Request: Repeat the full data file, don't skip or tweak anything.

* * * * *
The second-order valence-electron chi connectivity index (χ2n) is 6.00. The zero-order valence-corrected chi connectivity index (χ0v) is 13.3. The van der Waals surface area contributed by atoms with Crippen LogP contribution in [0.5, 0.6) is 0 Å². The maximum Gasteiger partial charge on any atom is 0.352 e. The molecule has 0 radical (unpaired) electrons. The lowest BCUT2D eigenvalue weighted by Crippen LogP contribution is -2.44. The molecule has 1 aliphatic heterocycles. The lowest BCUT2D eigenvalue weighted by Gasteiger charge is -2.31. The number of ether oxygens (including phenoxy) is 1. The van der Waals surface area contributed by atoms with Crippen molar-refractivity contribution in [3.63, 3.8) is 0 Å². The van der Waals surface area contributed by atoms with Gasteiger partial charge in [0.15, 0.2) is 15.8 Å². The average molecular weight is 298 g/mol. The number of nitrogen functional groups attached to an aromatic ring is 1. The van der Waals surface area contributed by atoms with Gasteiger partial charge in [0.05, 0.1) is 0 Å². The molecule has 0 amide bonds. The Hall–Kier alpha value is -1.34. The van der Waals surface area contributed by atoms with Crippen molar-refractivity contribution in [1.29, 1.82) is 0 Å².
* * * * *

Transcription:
The second-order valence-electron chi connectivity index (χ2n) is 6.00. The zero-order valence-corrected chi connectivity index (χ0v) is 13.3. The van der Waals surface area contributed by atoms with Crippen LogP contribution in [0.5, 0.6) is 0 Å². The maximum Gasteiger partial charge on any atom is 0.352 e. The molecule has 0 radical (unpaired) electrons. The lowest BCUT2D eigenvalue weighted by Crippen LogP contribution is -2.44. The molecule has 1 aliphatic heterocycles. The lowest BCUT2D eigenvalue weighted by Gasteiger charge is -2.31. The number of ether oxygens (including phenoxy) is 1. The van der Waals surface area contributed by atoms with Crippen molar-refractivity contribution in [3.63, 3.8) is 0 Å². The van der Waals surface area contributed by atoms with Gasteiger partial charge in [0.15, 0.2) is 15.8 Å². The average molecular weight is 298 g/mol. The number of nitrogen functional groups attached to an aromatic ring is 1. The van der Waals surface area contributed by atoms with Gasteiger partial charge in [0.05, 0.1) is 0 Å². The molecule has 0 amide bonds. The Hall–Kier alpha value is -1.34. The van der Waals surface area contributed by atoms with Crippen molar-refractivity contribution in [1.29, 1.82) is 0 Å².